What is the power consumption of a cell?
Cells are out-of-equilibrium structures and require a constant supply of energy to remain in that privileged state. Measuring how much power is required to run a cell or the heat produced as it goes through its normal metabolic operations is experimentally challenging. Beyond the challenges associated with actually measuring cellular power consumption, there are several plausible definitions for a cell’s rate of energy usage, making a rigorous discussion of the problem even more demanding. We will explain the meaning and relevance of some of these definitions and then use estimates and reported measurements to explore their order-of-magnitude values. We don’t aim for high precision as these values can easily vary by more than an order of magnitude depending upon what growth medium is used, the growth rate and other environmental factors.
For our first estimate, we consider the rule of thumb that an adult human produces heat at a rate of about 100 W (recall that 100 watts=100 J/s,) similar to a bright incandescent light bulb which is borne out by noticing how warm a room becomes as more people are packed in. The 100 W value was calculated on the basis of a caloric intake of 2000 kcal per day in the vignette on “What is the free energy released upon combustion of sugar?”. Assuming a person has a mass of ≈100 kg (let’s forget about our recent post-holiday diet for the moment – this is an order of magnitude estimate) we find a power consumption of about 1 W/kg as depicted in Figure 1. This value is about 10-15 W/μm3, where we revert to that useful unit of volume, remembering that a bacterium has a volume of roughly 1 μm3, a red blood cell has a volume of roughly 100 μm3 and an adherent mammalian cell has a volume in the range of 1,000-10,000 μm3. The definition of power consumption used here is based on the rate of heat production. We consider other definitions below.
Recent measurements of glucose consumption in primary human fibroblasts make it possible to consider a second estimate for human energy consumption. Quiescent human fibroblasts of unreported volume were found to consume about 1 mmol glucose per gram of protein per hour (BNID 111474). We recall that the total energy released by glucose combustion (where carbon from sugar is merged with oxygen to yield CO2 and water) is about 3000 kJ/mol as discussed in the vignette on “What is the free energy released upon combustion of sugar?”. The protein content of a characteristic 3000 µm3 cell volume is about 300 pg corresponding to 3×109 cells per gram of protein. One cell thus requires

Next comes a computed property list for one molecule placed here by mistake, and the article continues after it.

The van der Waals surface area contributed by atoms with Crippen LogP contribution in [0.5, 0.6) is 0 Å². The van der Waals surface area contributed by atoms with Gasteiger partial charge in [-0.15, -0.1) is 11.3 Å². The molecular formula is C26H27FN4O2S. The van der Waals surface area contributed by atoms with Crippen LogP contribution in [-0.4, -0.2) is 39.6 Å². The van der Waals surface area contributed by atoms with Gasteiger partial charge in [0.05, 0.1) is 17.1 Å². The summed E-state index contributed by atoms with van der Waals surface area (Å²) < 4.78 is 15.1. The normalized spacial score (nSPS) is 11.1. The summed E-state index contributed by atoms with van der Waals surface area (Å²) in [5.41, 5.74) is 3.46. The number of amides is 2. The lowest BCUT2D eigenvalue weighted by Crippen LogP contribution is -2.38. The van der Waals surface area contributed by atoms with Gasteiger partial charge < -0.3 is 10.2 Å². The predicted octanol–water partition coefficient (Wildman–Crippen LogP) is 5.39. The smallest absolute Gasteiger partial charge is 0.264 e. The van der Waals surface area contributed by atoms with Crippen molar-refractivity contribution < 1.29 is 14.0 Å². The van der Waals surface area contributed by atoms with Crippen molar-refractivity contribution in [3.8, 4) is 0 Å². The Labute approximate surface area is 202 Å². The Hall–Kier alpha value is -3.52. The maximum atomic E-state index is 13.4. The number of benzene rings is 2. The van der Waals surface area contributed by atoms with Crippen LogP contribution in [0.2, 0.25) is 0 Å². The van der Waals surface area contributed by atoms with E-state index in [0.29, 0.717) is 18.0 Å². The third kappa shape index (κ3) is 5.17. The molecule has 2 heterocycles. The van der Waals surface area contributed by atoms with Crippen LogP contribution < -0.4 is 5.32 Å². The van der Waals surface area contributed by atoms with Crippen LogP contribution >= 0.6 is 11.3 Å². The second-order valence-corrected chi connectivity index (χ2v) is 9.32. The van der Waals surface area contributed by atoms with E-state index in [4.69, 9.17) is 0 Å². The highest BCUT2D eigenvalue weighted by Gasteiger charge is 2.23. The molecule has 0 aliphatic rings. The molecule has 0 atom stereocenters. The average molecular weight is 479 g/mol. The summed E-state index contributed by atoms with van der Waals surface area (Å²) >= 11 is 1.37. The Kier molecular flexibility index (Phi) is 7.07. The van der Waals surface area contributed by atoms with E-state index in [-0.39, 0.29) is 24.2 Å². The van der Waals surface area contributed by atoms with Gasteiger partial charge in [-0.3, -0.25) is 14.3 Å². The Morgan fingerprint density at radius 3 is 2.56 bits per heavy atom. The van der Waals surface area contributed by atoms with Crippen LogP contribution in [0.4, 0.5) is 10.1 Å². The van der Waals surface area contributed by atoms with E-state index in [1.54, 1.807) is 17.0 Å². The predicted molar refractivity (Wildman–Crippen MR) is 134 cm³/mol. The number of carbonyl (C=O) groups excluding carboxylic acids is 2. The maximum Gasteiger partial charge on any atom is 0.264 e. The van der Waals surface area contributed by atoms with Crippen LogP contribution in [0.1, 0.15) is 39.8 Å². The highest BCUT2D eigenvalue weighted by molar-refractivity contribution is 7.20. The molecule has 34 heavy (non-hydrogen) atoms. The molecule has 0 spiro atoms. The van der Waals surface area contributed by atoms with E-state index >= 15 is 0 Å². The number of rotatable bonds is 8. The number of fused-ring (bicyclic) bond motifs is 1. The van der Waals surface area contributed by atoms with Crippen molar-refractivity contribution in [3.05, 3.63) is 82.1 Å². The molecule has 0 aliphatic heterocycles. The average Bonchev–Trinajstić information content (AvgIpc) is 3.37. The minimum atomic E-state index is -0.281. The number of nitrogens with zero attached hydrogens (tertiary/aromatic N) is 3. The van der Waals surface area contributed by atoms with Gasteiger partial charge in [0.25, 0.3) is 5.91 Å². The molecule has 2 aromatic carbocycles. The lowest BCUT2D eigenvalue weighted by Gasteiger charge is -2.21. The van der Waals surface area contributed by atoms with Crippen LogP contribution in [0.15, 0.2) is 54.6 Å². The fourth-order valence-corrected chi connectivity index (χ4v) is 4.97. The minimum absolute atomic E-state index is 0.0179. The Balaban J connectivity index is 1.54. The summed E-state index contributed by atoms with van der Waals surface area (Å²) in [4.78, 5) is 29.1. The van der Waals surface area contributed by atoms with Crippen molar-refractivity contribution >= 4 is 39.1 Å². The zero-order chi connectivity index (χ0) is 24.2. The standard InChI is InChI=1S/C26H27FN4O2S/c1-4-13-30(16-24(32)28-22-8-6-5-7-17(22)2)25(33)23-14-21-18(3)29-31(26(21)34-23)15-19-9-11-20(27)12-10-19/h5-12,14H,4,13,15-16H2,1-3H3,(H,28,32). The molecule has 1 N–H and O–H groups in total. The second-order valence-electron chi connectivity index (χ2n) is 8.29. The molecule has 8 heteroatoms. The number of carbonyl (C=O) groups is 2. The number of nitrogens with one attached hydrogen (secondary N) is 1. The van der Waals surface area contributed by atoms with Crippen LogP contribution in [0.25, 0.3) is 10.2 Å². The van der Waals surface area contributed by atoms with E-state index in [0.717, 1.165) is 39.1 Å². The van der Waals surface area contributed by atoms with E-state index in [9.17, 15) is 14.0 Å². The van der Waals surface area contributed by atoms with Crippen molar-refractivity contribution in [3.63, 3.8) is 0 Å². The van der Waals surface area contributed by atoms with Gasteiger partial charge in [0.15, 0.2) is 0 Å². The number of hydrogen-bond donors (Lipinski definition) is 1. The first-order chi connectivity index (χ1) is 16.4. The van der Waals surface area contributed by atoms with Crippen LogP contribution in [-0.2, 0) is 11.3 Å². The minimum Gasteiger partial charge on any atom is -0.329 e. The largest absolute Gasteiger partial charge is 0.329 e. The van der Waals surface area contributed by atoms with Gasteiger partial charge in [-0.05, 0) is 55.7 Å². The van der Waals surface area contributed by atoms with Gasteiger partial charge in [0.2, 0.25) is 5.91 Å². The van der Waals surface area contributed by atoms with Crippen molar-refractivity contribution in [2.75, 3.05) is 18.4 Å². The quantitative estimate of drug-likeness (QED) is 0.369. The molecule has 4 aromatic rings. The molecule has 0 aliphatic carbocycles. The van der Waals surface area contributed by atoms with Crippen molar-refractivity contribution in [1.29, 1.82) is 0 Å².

(3×106 J/mol glucose) x (10-3 mol glucose/(g protein x hour) x (1 hour/3600 sec) x (1 g protein/3×109 cell) = 3×10-10 W/cell.
On a mass basis this is equivalent to 3×10-10 W/cell x 3×1011 cells/kg ≈ 100 W/kg of cell wet weight which is two orders of magnitude higher than our estimate based on whole-human-body analysis. Perhaps fibroblasts are more metabolically active than the average human cell. Alternatively, this two order of magnitude discrepancy might call into question the accuracy of the reported values. It is hard to tell without more data. Though we are perplexed by this result, it nicely focuses our attention on a concrete scientific question about the energy consumption of fibroblasts grown in the lab versus the “average” cell in the human body, and motivates future experiments and measurements.
It is sometime more useful to think in ATP units of energy. We can assume ≈20 ATPs produced per glucose molecule in a combination of respiration and fermentation characteristic of cancerous cells (BNID 111475). We then find that the consumption worked out above translates to about 109 ATP/s/mammalian cell of 3000 µm3 volume (BNID 111476). What is knowing this value good for?
Let’s think about cell motility. When we watch videos of keratocytes dragging themselves quickly across the microscope field of view on their lamellipodium as shown in Figure 2, it is natural to assume that these processes require a large fraction of the energy available to these cells. But is that really the case? For many eukaryotic cells, motility is driven primarily by dynamic actin polymerization at a steady state cost of about 1 ATP hydrolysis per polymerizing actin monomer. Labeling actin fluorescently famously showed that actin filaments in moving goldfish epithelial keratocytes polymerize at the same rate that the cell moves, about 0.2 µm/s at room temperature as depicted in Figure 2 (BNID 111060). Given the actin monomer size, each filament must grow by about 100 monomers/s to support motility, which costs ≈100 ATP per polymerizing filament per second. But how many actin filaments are required to move a cell? As shown in Figure 2, the leading edge of a goldfish keratocyte lamellipodium is about 20 µm long and contains roughly 200 actin filaments per micron of length (BNID 111061), or ≈4000 filaments in total. If actin polymerizes primarily at the leading edge of the lamellipodium, the keratocyte must burn about 4000×100 = 4×105 ATP/s to power its movement. In light of the ATP consumption of a cell calculated above this value turns out to be a very minor ATP requirement of less than a tenth of a percent. Having made the effort to calculate these energetic costs we’ve refined our understanding of the energy budget of cells.